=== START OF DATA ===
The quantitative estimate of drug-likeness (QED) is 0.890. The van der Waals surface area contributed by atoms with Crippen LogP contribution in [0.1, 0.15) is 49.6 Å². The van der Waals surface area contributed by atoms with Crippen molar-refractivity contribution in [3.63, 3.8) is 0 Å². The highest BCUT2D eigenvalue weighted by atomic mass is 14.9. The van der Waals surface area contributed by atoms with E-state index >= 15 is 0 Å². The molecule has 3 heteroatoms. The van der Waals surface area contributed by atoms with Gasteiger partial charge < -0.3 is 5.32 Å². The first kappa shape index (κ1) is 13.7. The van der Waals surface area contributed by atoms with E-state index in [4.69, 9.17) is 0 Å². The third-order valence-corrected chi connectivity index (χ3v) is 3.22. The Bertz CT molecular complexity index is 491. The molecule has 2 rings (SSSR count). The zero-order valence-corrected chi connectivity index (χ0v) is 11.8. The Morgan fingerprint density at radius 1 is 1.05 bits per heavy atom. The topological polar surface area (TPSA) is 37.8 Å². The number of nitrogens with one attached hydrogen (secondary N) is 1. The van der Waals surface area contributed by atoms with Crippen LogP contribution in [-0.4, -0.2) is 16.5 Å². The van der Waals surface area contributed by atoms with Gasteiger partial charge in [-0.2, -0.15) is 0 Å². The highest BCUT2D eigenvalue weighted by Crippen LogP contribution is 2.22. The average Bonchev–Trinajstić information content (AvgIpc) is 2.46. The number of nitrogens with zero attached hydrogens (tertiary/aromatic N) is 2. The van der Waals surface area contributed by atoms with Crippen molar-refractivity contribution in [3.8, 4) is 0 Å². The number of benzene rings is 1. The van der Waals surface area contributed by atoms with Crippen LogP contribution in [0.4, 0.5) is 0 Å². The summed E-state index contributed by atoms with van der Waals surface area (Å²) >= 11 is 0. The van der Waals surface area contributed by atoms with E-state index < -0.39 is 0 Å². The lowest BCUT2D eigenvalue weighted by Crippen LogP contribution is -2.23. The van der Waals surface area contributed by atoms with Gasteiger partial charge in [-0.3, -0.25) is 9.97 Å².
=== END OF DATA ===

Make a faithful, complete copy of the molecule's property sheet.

The quantitative estimate of drug-likeness (QED) is 0.890. The van der Waals surface area contributed by atoms with Crippen LogP contribution in [0.1, 0.15) is 49.6 Å². The van der Waals surface area contributed by atoms with Crippen molar-refractivity contribution in [3.63, 3.8) is 0 Å². The highest BCUT2D eigenvalue weighted by atomic mass is 14.9. The van der Waals surface area contributed by atoms with E-state index >= 15 is 0 Å². The molecule has 3 heteroatoms. The van der Waals surface area contributed by atoms with Gasteiger partial charge < -0.3 is 5.32 Å². The first kappa shape index (κ1) is 13.7. The van der Waals surface area contributed by atoms with E-state index in [4.69, 9.17) is 0 Å². The third-order valence-corrected chi connectivity index (χ3v) is 3.22. The Bertz CT molecular complexity index is 491. The molecule has 2 rings (SSSR count). The zero-order valence-corrected chi connectivity index (χ0v) is 11.8. The Morgan fingerprint density at radius 1 is 1.05 bits per heavy atom. The topological polar surface area (TPSA) is 37.8 Å². The number of nitrogens with one attached hydrogen (secondary N) is 1. The van der Waals surface area contributed by atoms with Crippen LogP contribution in [-0.4, -0.2) is 16.5 Å². The van der Waals surface area contributed by atoms with Gasteiger partial charge in [-0.2, -0.15) is 0 Å². The highest BCUT2D eigenvalue weighted by Crippen LogP contribution is 2.22. The average Bonchev–Trinajstić information content (AvgIpc) is 2.46. The number of nitrogens with zero attached hydrogens (tertiary/aromatic N) is 2. The van der Waals surface area contributed by atoms with Crippen molar-refractivity contribution in [3.8, 4) is 0 Å². The number of benzene rings is 1. The van der Waals surface area contributed by atoms with Crippen LogP contribution in [0.4, 0.5) is 0 Å². The summed E-state index contributed by atoms with van der Waals surface area (Å²) >= 11 is 0. The van der Waals surface area contributed by atoms with E-state index < -0.39 is 0 Å². The lowest BCUT2D eigenvalue weighted by Crippen LogP contribution is -2.23. The van der Waals surface area contributed by atoms with Gasteiger partial charge in [-0.3, -0.25) is 9.97 Å².